Iceland has been on my mind since my friends from all over the world told me tales of this country since high school, and for a long time, I knew that stories of glittering ice, colorful nights, and rocky green highlands were going to be my only connection to the remote hinterland paradise. But when I set out on my own to budget my way across the world, it became a dream that wasn’t so hard to bring to reality.
While Reykjavik is not anyone’s idea of a cheap destination, it’s possible to travel there on a dime, if you know where to spend. So check out my quick tips for traveling to Iceland on a budget. You will be thankful once you get your first glance at the Aurora Borealis. Trust me!
1. Plan a road trip around Iceland.
Iceland is a big country (for our North American readers it’s about the size of Ohio) and the best way to see the glacier beaches, lava fields, and waterfalls is to rent a car from the airport and avoid the official tours so you can make your own way around undeterred by a rigid itinerary designed to milk you for your cash . If you have a friend who can accompany you, grab a map of the Ring Road (aka Route 1), that way you have someone to jam in the car with and split the price of seeing the country with.
Pro-tip: Rent a vehicle that is an all-wheel drive diesel edition no matter the season, if you can. It’s going to be the safest and most budget friendly option to get around.
2. Be Tech Smart.
If you’re road tripping, make sure you download apps to help out on the road. I suggest loading up with localized guides like the app called 112 Iceland app for emergencies and the locally-compiled and free Iceland Travel & Tourism Guide app.
Another budget saving tip: get a SIM card. If it’s a SIM from Iceland, you can cut out on the international roaming charges and instead get the local rate. You can buy it at the airport and manually unlock your phone for the best service, or you can let the kiosk guy do it. Either way, it’s an easy fix for keeping yourself plugged in.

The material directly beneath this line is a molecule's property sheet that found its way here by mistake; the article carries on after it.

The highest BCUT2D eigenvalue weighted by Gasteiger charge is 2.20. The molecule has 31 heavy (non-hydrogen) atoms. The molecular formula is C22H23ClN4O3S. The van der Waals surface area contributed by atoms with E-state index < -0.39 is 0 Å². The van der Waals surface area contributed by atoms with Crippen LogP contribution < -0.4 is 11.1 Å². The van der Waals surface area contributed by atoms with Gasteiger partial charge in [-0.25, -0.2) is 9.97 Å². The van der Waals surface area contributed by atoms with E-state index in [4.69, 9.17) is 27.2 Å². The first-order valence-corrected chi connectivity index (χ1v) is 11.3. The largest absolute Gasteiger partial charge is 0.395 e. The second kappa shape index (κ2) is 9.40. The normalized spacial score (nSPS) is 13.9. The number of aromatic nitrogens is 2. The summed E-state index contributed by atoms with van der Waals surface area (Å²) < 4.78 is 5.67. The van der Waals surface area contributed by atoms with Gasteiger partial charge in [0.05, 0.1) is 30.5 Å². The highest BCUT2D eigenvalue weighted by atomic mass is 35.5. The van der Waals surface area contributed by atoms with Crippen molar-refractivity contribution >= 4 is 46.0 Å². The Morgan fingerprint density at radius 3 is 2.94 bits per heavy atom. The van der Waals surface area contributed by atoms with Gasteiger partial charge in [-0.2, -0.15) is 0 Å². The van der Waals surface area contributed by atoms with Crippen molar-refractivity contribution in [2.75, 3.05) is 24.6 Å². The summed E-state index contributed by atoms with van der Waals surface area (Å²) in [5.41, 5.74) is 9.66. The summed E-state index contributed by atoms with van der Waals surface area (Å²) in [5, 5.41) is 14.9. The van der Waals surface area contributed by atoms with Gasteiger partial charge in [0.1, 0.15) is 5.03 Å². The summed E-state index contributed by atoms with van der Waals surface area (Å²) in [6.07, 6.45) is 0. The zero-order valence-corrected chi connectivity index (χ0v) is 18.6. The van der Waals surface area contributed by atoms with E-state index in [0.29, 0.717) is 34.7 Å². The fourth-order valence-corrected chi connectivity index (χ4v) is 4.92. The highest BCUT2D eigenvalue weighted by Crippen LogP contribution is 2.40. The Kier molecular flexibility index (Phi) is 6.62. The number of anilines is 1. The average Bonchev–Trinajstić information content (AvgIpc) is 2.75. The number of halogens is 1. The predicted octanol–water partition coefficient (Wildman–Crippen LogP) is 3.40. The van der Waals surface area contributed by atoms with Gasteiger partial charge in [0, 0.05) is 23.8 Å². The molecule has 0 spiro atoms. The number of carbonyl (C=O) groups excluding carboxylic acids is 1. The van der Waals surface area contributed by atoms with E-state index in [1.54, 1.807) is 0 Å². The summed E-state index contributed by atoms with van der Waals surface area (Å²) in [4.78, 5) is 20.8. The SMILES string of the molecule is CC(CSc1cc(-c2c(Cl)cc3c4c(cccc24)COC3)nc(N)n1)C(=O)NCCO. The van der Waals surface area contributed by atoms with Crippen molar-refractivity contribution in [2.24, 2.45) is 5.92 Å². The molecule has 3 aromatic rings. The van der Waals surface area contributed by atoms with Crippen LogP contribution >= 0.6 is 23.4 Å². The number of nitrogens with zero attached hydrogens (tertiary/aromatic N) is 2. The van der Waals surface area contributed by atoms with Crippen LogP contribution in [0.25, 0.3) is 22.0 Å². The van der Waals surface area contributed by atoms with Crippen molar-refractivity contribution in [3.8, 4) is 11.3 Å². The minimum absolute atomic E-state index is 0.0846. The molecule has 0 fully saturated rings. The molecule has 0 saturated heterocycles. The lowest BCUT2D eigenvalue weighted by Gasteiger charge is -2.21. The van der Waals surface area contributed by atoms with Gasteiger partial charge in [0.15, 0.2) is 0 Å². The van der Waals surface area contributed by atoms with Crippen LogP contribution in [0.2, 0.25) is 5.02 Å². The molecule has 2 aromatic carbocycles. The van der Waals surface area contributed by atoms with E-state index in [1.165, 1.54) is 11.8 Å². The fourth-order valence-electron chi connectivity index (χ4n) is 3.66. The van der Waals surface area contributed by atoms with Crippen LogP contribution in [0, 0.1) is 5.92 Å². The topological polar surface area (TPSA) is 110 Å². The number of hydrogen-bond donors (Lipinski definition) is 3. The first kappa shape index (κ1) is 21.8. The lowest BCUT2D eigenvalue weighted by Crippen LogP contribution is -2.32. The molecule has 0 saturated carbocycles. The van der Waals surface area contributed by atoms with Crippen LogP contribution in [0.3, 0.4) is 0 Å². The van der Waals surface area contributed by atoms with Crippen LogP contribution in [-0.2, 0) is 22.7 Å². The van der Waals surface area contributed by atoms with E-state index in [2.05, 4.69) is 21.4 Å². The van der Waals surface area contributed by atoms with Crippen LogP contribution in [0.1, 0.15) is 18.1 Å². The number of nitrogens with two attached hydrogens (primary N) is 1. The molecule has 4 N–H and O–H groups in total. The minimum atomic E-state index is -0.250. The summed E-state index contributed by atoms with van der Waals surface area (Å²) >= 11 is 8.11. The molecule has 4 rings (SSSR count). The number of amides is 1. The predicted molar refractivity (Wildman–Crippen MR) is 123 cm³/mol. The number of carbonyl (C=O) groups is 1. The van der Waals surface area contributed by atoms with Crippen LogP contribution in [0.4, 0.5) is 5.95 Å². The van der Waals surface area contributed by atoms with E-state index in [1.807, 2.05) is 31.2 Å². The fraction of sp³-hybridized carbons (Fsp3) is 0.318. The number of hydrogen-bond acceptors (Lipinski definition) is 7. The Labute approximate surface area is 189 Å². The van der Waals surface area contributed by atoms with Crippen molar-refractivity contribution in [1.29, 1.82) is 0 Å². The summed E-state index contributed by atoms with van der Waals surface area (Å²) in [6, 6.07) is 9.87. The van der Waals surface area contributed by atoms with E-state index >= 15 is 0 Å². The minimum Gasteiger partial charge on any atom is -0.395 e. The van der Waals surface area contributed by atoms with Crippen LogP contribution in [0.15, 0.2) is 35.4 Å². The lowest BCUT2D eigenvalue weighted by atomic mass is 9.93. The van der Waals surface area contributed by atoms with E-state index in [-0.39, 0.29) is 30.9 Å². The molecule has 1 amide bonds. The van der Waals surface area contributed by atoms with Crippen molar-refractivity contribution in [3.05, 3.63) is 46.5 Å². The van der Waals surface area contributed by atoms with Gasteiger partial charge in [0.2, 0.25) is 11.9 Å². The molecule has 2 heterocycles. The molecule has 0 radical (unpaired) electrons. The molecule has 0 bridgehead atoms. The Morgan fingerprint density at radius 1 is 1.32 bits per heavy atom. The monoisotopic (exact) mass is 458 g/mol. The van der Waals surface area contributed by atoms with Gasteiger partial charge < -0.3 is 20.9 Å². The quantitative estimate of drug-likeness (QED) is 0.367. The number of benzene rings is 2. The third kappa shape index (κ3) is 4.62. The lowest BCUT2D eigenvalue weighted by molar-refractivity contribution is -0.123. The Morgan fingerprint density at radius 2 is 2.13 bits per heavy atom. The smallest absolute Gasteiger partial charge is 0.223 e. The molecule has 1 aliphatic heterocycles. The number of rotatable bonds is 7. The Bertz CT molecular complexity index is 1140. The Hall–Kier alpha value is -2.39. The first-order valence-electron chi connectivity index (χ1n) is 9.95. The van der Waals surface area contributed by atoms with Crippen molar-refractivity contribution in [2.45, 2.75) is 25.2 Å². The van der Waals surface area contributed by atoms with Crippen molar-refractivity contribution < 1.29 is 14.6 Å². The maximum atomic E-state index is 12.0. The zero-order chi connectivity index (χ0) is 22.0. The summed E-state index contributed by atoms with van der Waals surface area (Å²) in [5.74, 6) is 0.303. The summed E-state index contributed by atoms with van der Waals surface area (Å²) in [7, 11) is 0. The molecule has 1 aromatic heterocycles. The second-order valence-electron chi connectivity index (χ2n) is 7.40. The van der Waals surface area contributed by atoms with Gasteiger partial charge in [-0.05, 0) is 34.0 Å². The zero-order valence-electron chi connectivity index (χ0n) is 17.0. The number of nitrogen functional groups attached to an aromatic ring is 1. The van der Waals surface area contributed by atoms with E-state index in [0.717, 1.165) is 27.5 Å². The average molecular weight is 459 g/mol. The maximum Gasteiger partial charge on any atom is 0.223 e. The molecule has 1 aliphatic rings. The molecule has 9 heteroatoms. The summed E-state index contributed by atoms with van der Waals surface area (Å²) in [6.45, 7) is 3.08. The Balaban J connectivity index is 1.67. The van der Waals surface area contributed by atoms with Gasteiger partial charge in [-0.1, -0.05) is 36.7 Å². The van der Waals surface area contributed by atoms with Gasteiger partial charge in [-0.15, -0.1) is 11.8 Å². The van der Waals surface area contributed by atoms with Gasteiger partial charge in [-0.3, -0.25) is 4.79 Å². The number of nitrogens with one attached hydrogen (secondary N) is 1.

3. Visit Iceland During A Stopover.
Stopovers are the new budget friendly way for travelers to experience as much as they possibly can for the cheapest price tag, and with offers from Icelandair, it’s the perfect opportunity to use it for your first visit to the beautiful country. With destination stopovers like the one that hops from New York City to a 3-night stay in Reykjavik, hotel included, it’s easy to make a cross-continental leap that allows you to kill multiple birds with one stone.
4. Plan to go to Iceland in the off-season.
Iceland is a major summer favorite for travelers since it offers excellent weather and once in a lifetime natural wonders like the famous midnight sun, but it doesn’t take a genius to figure out that flights in June are much more expensive than ones in February, even if you’re using the latest tech trickery to find deals.
While it’s true that going in winter means you get less light, it also means better Northern Light opportunities and less cash is required for your getaway. That being said, ask yourself before you book if a winter season trip is right for you.
5. Make “no alcohol” a hard rule. instead eat Icelandic hot dogs!
Iceland’s remote location means their alcohol prices are through the roof, so anyone wanting to keep to a daily budget for meals needs to forego the extra price of alcohol because the food is expensive as well if you don’t know where to look. I suggest taking yourself on a foodie tour to taste every Icelandic hot dog in the area—it’s a very famous and delicious national snack—and supplementing that with healthy picks from the produce section of the grocery store.
For trying the other local delicacies on a budget, try ordering appetizer portions. It’s a way to shave off the dollars and still get a tasty treat.
A trip to Iceland is going to be one of the greatest experiences of your life, even if you’re on a budget, so don’t let my penny-pinching advice get you thinking they will get in the way of having a great time. The beauty of the landscape, people, and cuisine are breathtaking no matter the time of year or price tag.
Have you been to Iceland already or did you just get back? Share your experiences here, I’m always looking for better ways to see my favorite spots on a dime.